Basil is originally native to India and other tropical regions of Asia, having been cultivated there for more than 5,000 years.
Per the Ohio State University Extension Fact Sheet developed by their Department of Horticulture and Crop Science – Basil is surprisingly easy to grow. It is easily grown from seed regardless of whether it is started indoors or broadcast outside in the garden after the danger of frost has passed. Basil is very tender and sensitive to frost injury. For indoor culture, sow seeds in a flat, and cover them with a moistened, sterile mix to a depth not more than twice the size of the seed. Space seeds 3/8 to 1/2 inch apart in the flat. Maintain a soil temperature of approximately 70 degrees F. Once germination begins, at 5 to 7 days, the plantlets must be kept warm at 70 degrees F or above and the soil must be kept moist. When seedlings have at least 2 pairs of true leaves, transplant them to 2 inch pots.
Basils grow best in a sunny location and need a well-drained, rich soil. Plants started indoors and hardened off in May can be planted outside to their permanent location and spaced about 12 inches apart. Since moisture is important to a good basil crop, mulching the area will not only discourage weeds but will maintain the moisture level of the soil keeping the plant healthy. Basil prefers a soil pH of 5.5 to 6.5. Fertilize basil sparingly as this decreases the fragrant oils. To encourage a bushy, healthy plant and to maximize production, don’t be afraid to prune basil. Pinch off the flower buds as soon as they begin to emerge. Basil will usually have to be pruned every 2 to 3 weeks.
The ideal time to harvest basil and other herbs that are to be dried, is on a sunny morning immediately after the dew has evaporated and before the day becomes too warm. When harvesting basil, cut it back to about 1/4 inch above a node. Leave enough foliage on the plant so it can continue growing healthy.
There are several methods you can use to dry basil; all methods are relatively simple. First dry basil in small bunches by hanging them upside down in a dark, dry, warm, well ventilated room. Use twine, rubber bands or twist ties to hold the bundles together. Second, you can dry basil leaves on screens placed outside in the shade on a hot day. Cover them with cheesecloth to keep the leaves from blowing away. Still another method of drying is on a low setting in the microwave. Lay basil on a paper towel and cover it with a paper towel. It could take up to 3 minutes to dry basil in the microwave. S top periodically throughout the drying process to turn the basil to help promote quicker drying and to avoid burning. It is very difficult to dry herbs without burning them because of hot spots in the microwave. If you smell the herb as it’s drying, chances are you have lost many of the fragrant oils. After drying the basil, store in a sealed, preferably dark container away from the heat.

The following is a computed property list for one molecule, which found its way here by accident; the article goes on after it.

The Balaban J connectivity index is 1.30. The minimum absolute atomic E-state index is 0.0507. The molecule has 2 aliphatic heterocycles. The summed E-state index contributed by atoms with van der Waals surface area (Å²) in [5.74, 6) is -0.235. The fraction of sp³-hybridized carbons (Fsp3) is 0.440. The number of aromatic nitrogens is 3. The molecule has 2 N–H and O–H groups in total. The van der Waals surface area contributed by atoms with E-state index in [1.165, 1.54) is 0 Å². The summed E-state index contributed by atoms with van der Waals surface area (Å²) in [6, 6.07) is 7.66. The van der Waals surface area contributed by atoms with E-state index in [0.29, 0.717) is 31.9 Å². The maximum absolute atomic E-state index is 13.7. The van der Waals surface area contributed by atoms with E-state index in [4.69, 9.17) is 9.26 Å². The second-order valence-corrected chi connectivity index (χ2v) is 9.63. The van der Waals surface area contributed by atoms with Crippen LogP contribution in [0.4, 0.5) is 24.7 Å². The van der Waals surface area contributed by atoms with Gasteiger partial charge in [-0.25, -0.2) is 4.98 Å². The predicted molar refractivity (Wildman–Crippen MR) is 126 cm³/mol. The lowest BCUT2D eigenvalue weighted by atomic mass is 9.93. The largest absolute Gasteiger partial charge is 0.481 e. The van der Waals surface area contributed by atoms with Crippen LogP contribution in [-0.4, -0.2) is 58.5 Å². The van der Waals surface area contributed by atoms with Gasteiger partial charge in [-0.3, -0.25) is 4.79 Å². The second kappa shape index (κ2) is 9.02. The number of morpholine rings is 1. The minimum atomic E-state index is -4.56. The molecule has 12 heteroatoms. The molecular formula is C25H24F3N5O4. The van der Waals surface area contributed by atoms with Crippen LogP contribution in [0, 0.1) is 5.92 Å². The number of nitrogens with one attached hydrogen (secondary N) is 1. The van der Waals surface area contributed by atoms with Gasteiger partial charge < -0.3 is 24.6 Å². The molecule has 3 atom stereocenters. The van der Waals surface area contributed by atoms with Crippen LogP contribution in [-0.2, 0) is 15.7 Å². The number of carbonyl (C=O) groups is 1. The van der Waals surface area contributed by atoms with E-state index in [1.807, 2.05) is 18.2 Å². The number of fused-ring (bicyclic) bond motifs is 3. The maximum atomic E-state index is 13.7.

In addition to the drying methods mentioned above, you can also preserve basil by freezing it in ice cubes (nearest to fresh taste when added to cooked foods), putting fresh leaves in vinegar or oil (most useful in salad dressing), and blending it with oil, cheese, and pine nuts, (walnuts or sunflower seeds) to make pesto. Pesto freezes well for six months. Be sure to “seal” your pesto with a layer of olive oil. Dark opal basil makes a beautiful, tangy purple vinegar. Putting herbs in vinegar captures their flavor for the months when fresh herbs are not available.
Basils can be used in the herb garden, flower garden, as borders plants, in containers, raised beds, and in hanging baskets.
Each variety of basil can add an accent to a garden: dark opal offers stunning purple foliage and mauve flowers; the miniature or bush basil is especially attractive for borders; the ruffled varieties (O. basilicum ‘PurpleRuffles’ and O. basilicum ‘Green RuMes’) offer unique textures.
Bring the wonderful fragrance of basil indoors by incorporating them in potpourris, sachets, and dried winter bouquets. The heavily scented opal basil and the sweet scented thyrsiflora basil are particularly good. Other fragrant varieties include: lemon, anise and cinnamon basils.
The best flavor is found in fresh leaves, but frozen and dried leaves are worth the effort also. The leaves can be used cooked or raw. Crush, chip or mince the leaves and add to recipes, or add whole leaves to salads. Sprigs of basil make a wonderfully aromatic garnish. The flowers are beautiful, edible, and also make a unique garnish.
Basil is traditional in Italian, Mediterranean andThai cookery. It is superb with veal, lamb, fish, poultry, whitebeans, pasta, rice, tomatoes, cheese and eggs. It blends well with garlic, thyme and lemon. Basil adds zip to mild vegetables like zucchini, summer squash, eggplant, potatoes, cabbage, carrots, cauliflower, parsnips, spinach and to the soups, stews and sauces in which these vegetables appear, and to add to its versatility, basil is also one of the ingredients in the liqueur chartreuse.
The website Summer months are usually offer the best availability for fresh thyme.
Choose fresh herbs that have good green color; avoid those that are wilted. Packaged seasonings lose quality after a while. Try to buy from a store that restocks its fresh herb section fairly often.
Refrigerate fresh thyme in damp paper towels over wrapped in plastic. Stored this way, thyme will keep for up to one week. Store dried thyme and ground thyme in a cool, dark, dry place. Dried thyme will keep up to one year, ground thyme up to six months.